Apprehension

My composed, mindful life hit a barrier that catapulted me into anxiety.  Insecurity and misgiving clamped me shut when my supervisor went back on his word about my teaching location.  I’m not a fan of betrayal. 

Anxiety plays me by nervousness, sleeplessness, and difficulty focusing.  I’m watching my diet and exercise, and even though they were good, I gained two pounds the first two days in stress mode. I moved right into counter action, but it took over a week to resolve.

Sleepless didn’t mean I stayed up late watching Netflix.  I went to bed early and on time since I get up at 5:00 a.m.  I tossed, fiddled with my phone, read a chapter of Truly, Madly Guilty and flopped around to the point where my cat got annoyed and jumped off the bed. Sleepless meant I’d doze into a light trance and then jerk awake, to have to start the cycle over.  I don’t know how many times I did this.  I decided to sit up and meditate in my spa room where I have a candle.  The sputtering of the birch scented candle matched my mental field and I sat, re-crossed and uncrossed my legs and tried to say aum.  It was really futile, which panicked me. 

My return from that unsupported tunnel of mental disharmony came in two levels.  The first: My real boss finally met with me after two postponements and decided to move me to a different campus. I will teach reading intervention in a real room with walls and a door – at a school with a greater need.  Plus, I not only got a transfer, but I also got an invite to coach writing and offer Moonlight Universities in writing. Did you see me my little happy dance when I returned to my “room” in the open pod at what would now be my “old” school?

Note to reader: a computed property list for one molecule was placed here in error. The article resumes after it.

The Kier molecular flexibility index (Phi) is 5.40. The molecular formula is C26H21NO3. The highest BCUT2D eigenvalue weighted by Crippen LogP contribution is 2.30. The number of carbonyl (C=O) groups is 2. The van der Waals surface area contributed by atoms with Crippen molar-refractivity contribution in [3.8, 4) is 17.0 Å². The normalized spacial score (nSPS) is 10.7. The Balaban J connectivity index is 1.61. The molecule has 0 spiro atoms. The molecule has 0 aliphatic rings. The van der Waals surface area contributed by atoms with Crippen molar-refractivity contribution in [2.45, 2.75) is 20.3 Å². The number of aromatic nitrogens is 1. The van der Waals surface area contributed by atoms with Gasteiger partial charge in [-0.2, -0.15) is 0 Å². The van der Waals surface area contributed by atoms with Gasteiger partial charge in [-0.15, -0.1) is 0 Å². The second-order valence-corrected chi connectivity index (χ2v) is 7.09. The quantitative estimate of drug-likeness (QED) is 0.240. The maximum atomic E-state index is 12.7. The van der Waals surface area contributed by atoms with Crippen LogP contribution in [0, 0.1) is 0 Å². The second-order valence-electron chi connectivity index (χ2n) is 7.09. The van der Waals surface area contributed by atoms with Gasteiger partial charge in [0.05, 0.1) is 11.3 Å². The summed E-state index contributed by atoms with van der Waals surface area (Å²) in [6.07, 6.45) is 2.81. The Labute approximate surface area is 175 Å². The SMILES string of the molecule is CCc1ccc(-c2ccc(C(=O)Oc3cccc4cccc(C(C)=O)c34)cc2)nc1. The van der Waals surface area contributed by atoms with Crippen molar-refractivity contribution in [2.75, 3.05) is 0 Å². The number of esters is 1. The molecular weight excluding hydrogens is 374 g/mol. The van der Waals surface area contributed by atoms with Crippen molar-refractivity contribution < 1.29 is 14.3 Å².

And, the next evening after the fortunate meeting, I was driving home through downtown San Jose, heading east on Santa Clara. I had the top down and the air was balmy.  Time slowed as I people-watched at the frequent stoplights.  I’d tuned into KDFC playing a contemporary classical piece, Peter Boyer’s Symphony #1 [2012].  The symphony had a motif that got into my brain.  Soon I was singing along with it.  I had the thought that one doesn’t hum symphonic melodies, but I did.  Meanwhile I was noticing the evening light play on building facades, the cloud piled over the east foothills, and I slid deeply into the musical meditation.

Yes, I was driving, that easy, stop and go 25 mph downtown rate.  Each block I drove seemed a ride on another wave of peace and visual pleasure.  As I turned into my driveway, stopping at the gate, the symphony was ending in slow, descending crescendos like a mountain range melts into foothills.  So I sat there in my car.

Before me, massive Bird of Paradise flowers were catching the setting sun.  They became electric in the music and air, charged with life.  I saw them shooting up into a connected, live atmosphere that was pouring life back into them.  I could feel the active, ongoing flowering and I enrapt in the light, air, and flaming orange.

As the music ended with a long, satisfied exhale, I was back.  Alive and well.

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